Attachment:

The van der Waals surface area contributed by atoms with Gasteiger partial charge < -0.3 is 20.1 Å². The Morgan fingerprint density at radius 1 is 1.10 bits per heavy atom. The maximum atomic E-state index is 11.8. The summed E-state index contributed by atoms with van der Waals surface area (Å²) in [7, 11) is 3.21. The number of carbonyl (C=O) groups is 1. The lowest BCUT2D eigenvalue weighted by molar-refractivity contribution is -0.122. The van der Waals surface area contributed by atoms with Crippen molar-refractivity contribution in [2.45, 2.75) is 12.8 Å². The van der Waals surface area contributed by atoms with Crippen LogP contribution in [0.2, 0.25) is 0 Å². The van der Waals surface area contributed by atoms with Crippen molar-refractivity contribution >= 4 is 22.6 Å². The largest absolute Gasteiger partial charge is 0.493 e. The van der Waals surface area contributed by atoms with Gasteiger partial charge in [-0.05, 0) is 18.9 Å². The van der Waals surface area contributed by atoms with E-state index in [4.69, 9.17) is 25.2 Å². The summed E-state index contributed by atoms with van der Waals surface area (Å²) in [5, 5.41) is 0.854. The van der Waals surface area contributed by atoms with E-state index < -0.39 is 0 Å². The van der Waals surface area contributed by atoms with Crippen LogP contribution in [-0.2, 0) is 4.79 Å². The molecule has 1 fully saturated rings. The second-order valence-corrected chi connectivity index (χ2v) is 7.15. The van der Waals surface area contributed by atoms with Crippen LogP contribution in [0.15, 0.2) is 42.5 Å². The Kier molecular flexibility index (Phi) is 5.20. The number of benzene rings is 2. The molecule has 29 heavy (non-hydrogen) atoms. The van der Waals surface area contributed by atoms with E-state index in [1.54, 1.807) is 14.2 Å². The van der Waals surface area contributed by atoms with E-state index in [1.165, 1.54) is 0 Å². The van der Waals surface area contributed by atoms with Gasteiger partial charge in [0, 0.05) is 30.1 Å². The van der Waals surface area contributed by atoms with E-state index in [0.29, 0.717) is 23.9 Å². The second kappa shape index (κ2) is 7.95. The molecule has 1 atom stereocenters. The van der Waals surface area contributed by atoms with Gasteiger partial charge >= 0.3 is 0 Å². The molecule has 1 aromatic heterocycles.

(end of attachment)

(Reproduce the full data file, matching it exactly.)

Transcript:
The van der Waals surface area contributed by atoms with Gasteiger partial charge < -0.3 is 20.1 Å². The Morgan fingerprint density at radius 1 is 1.10 bits per heavy atom. The maximum atomic E-state index is 11.8. The summed E-state index contributed by atoms with van der Waals surface area (Å²) in [7, 11) is 3.21. The number of carbonyl (C=O) groups is 1. The lowest BCUT2D eigenvalue weighted by molar-refractivity contribution is -0.122. The van der Waals surface area contributed by atoms with Crippen molar-refractivity contribution in [2.45, 2.75) is 12.8 Å². The van der Waals surface area contributed by atoms with Crippen LogP contribution in [0.2, 0.25) is 0 Å². The van der Waals surface area contributed by atoms with Crippen molar-refractivity contribution >= 4 is 22.6 Å². The largest absolute Gasteiger partial charge is 0.493 e. The van der Waals surface area contributed by atoms with Gasteiger partial charge in [-0.05, 0) is 18.9 Å². The van der Waals surface area contributed by atoms with E-state index in [4.69, 9.17) is 25.2 Å². The summed E-state index contributed by atoms with van der Waals surface area (Å²) in [5, 5.41) is 0.854. The van der Waals surface area contributed by atoms with E-state index < -0.39 is 0 Å². The van der Waals surface area contributed by atoms with Crippen LogP contribution in [-0.2, 0) is 4.79 Å². The molecule has 1 fully saturated rings. The second-order valence-corrected chi connectivity index (χ2v) is 7.15. The van der Waals surface area contributed by atoms with Crippen LogP contribution in [0.15, 0.2) is 42.5 Å². The Kier molecular flexibility index (Phi) is 5.20. The number of benzene rings is 2. The molecule has 29 heavy (non-hydrogen) atoms. The van der Waals surface area contributed by atoms with E-state index in [1.54, 1.807) is 14.2 Å². The van der Waals surface area contributed by atoms with E-state index in [1.165, 1.54) is 0 Å². The van der Waals surface area contributed by atoms with Gasteiger partial charge in [0, 0.05) is 30.1 Å². The van der Waals surface area contributed by atoms with E-state index in [0.29, 0.717) is 23.9 Å². The second kappa shape index (κ2) is 7.95. The molecule has 1 atom stereocenters. The van der Waals surface area contributed by atoms with Gasteiger partial charge >= 0.3 is 0 Å². The molecule has 1 aromatic heterocycles.